Relocation In Missouri
By Doug Bellon
If you were granted custody rights by a Court of Law in the State of Missouri, your ability to move your residence where your children reside, even if you don't have the majority of physical custody, is governed by Missouri Revised Statute Section 452.377 RSMo and the Family Court's determination if the move is in your children's best interest.
Unless a minor child's health or safety is at risk or that of the person having physical custody rights, at least sixty (60) days prior to any proposed move, the person desiring to move their residence must send, via certified mail, written notice to anyone else (parent or third party) having custody rights of the following information: (1) The intended new location of residence including the physical address, if known; (2) The phone number to the new residence; (3) the date of the intended move; (4) a brief statement of the specific reasons for the proposed relocation; (5) a proposal for a revised schedule of custody or visitation, if applicable.
Parents should take this notification requirement very seriously. Failure to abide by the terms contained in 452.377 RSMo may be grounds to modify the existing custody decree by your local Family Court Judge.
Once proper notification is made, the party may relocate their residence after the expiration of the sixty (60) day period, unless the other party files a Motion to Prevent Relocation within thirty (30) days of receipt of the certified letter. If a Motion to Prevent Relocation is timely filed, the proposed move may not happen until final adjudication on the Motion to Prevent Relocation is made by the Family Court Judge, unless specific authorization is given by the Judge.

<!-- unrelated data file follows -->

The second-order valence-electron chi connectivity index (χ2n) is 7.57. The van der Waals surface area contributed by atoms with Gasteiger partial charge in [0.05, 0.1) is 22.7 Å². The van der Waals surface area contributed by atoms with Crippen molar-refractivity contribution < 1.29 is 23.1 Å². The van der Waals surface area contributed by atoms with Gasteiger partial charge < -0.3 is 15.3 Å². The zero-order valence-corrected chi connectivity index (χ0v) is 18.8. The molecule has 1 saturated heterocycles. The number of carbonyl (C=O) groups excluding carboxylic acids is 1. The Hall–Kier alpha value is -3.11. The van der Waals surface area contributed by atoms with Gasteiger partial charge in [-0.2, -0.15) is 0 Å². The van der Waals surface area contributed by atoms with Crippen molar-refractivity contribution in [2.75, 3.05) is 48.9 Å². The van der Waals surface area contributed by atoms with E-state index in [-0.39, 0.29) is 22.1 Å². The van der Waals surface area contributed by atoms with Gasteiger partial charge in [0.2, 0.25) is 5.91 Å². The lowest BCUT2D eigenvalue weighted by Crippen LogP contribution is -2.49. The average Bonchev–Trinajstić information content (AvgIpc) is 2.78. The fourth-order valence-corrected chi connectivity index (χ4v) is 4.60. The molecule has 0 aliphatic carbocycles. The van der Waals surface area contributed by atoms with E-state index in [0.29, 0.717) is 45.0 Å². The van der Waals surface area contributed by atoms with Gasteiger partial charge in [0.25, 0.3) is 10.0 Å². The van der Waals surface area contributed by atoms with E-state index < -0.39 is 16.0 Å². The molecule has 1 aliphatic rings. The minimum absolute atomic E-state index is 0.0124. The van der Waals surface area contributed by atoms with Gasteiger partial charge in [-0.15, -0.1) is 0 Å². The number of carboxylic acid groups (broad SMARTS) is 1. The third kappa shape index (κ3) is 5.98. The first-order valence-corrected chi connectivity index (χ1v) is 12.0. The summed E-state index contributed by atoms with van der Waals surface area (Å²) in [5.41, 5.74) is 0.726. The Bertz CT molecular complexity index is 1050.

There are many factors your Family Court Judge will consider in determining if the relocation of the child is in the child's best interest, and it is the burden of proof of the party seeking to relocate to prove that the move is in the child's best interest. Among the factors the Court will consider is the continuing need for the child to have frequent and meaningful contact with the other parent and how the move will impact the child's relationship with the other parent and also that the move is made in good faith and considers the best interest of the child. Many family law practitioners find that the factors which carry the most weight and thus the likelihood of being able to relocate with a minor child can vary significantly not only between jurisdictions but also between individual judges often in the same jurisdiction. Therefore, it is critical that you consult with an experienced family law practitioner if you are faced with the prospects of having to relocate with a child or the prospects of filing a Motion to Prevent Relocation.
Please feel free to contact us today to discuss your situation.